Robert Rodriquez has secured the rights to film a live action version of the ’80s cult classic animated feature Fire And Ice. In a sad irony, one of the original film’s two producers, fantasy artist Frank Frazetta, had passed away earlier this month on May 10.
Rodriquez broke the news exclusively to AintItCool, though that should come as no surprise as the director is a fellow Austin-ite and long time friend of site founder Harry Knowles.
Now granted, Rodriquez has announced many projects before that haven’t always become actual completed films. But the director states that Fire And Ice will get made, simply because this isn’t a potential project owned by a studio.
[U]nlike past projects that I’d get involved with that would get stalled for various reasons, I control the rights to this one. So it’s actually in my power to set it up and get it made, which wasn’t the case on other projects. And for you filmmakers out there, that’s really the best way to get things done. If you can manage to get the rights yourself to a property by dealing directly with the artists and creators like I did with Frank Miller on Sin City, and now with Ralph Bakshi on Fire And Ice, it makes a world of difference and you can get started sooner rather than never.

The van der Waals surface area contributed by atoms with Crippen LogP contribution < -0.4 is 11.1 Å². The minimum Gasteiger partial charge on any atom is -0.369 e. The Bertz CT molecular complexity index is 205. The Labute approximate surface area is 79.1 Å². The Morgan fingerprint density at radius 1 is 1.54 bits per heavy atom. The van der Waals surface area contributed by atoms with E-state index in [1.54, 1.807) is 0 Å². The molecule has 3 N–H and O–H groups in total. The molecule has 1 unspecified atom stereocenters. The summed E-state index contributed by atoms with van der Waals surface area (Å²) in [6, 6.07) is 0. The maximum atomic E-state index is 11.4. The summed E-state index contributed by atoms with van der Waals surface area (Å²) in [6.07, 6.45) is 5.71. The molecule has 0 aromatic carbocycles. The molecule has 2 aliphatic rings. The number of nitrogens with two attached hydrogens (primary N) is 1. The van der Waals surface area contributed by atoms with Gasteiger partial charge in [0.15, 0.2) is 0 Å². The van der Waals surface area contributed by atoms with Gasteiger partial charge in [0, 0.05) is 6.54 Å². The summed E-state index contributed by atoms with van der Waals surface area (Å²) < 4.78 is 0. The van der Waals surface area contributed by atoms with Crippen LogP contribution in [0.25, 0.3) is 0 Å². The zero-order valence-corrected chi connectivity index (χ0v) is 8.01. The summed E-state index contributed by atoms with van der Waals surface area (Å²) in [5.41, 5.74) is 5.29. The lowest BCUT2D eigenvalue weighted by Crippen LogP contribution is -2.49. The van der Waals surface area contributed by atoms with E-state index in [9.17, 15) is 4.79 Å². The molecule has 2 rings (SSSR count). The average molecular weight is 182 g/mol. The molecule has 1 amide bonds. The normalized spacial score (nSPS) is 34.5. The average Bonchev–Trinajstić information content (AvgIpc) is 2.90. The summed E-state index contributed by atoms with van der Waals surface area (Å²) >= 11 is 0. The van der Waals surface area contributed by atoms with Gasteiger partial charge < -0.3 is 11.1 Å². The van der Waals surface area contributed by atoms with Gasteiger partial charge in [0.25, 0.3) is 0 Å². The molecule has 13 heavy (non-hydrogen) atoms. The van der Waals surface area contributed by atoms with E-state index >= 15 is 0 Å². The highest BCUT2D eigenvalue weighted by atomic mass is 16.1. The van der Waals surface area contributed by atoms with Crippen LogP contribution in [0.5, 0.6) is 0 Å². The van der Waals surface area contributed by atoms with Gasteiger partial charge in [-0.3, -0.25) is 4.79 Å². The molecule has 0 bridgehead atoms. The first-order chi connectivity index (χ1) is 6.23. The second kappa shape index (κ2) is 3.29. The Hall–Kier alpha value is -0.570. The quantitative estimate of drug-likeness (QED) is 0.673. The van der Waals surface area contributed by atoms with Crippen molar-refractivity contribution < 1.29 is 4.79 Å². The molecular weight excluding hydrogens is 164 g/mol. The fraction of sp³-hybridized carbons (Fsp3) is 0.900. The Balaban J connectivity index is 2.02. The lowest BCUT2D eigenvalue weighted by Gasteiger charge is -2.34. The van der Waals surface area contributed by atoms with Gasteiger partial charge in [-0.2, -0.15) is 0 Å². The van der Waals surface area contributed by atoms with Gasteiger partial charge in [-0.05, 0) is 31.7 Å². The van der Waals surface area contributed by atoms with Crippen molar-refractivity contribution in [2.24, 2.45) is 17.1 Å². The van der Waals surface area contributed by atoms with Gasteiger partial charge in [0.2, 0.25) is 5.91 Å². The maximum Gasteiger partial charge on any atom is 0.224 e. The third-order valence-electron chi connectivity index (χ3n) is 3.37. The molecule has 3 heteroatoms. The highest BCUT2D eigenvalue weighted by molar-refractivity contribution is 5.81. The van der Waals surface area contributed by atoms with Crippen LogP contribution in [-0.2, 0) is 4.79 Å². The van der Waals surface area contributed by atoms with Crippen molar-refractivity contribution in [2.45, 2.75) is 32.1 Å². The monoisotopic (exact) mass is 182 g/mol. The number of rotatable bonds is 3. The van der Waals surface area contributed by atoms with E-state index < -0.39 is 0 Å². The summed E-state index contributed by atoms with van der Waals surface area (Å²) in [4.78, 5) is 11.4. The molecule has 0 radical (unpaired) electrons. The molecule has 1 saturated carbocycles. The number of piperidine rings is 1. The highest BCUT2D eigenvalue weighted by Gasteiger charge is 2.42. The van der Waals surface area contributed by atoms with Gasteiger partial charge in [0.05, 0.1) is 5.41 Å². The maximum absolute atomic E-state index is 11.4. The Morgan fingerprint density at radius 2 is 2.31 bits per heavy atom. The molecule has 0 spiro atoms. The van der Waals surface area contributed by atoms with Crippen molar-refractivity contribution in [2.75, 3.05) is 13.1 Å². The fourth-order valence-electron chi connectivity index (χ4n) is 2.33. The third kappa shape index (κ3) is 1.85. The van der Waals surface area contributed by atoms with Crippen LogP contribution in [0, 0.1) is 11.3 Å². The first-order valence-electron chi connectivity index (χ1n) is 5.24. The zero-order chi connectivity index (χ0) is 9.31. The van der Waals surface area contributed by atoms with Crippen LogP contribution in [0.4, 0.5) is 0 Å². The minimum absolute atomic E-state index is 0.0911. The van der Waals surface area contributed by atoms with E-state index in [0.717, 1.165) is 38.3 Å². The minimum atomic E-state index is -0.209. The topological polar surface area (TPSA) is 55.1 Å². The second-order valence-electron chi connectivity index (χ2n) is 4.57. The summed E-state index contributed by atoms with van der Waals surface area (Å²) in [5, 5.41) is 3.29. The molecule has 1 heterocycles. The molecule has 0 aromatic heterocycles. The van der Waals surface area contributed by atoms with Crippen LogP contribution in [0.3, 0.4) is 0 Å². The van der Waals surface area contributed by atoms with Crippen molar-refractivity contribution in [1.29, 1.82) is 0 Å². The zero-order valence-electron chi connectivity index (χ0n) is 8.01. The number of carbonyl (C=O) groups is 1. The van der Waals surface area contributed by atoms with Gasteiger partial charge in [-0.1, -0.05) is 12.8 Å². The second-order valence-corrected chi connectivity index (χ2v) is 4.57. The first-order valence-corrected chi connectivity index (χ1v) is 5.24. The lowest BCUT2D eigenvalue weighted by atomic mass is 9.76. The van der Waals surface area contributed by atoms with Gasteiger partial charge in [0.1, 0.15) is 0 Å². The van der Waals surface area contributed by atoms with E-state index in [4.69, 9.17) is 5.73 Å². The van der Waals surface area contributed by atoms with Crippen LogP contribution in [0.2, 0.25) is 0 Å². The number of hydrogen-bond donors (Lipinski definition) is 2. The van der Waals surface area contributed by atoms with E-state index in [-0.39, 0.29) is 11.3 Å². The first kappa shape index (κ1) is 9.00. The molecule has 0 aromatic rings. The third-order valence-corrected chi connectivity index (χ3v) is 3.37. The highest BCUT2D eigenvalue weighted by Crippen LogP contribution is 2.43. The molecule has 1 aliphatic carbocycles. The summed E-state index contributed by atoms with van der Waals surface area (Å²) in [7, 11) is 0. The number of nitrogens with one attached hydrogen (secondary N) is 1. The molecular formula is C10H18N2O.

A collaboration between director Ralph Bakshi and Frazetti, Fire & Ice was elevated above its script rather straight forward sword-and-sorcery pulp roots – courtesy of comic book writers Gerry Conway and Roy Thomas who had both worked on four-color adaptations of Conan The Barbarian – through Frazetta’s unique fantasy work.
Released in 1983, Fire And Ice used the same rotoscoping process that Bakshi employed in his previous films Wizards, Lord Of The Rings and American Pop. And I would say that despite the good job of world building that Frazetta and Bakshi did, a good portion of the film’s charm is the use of rotoscoping to visualize the action. This, of course, leads me to question whether a straight-up live action version would be as interesting. With any other director, I would say “Probably not.” But this is Robert Rodriquez, who created a nearly perfect literal visual translation of Frank Miller’s Sin City graphic novels for the silver screen, so there is hope that he will find a way to retain the original’s unique look.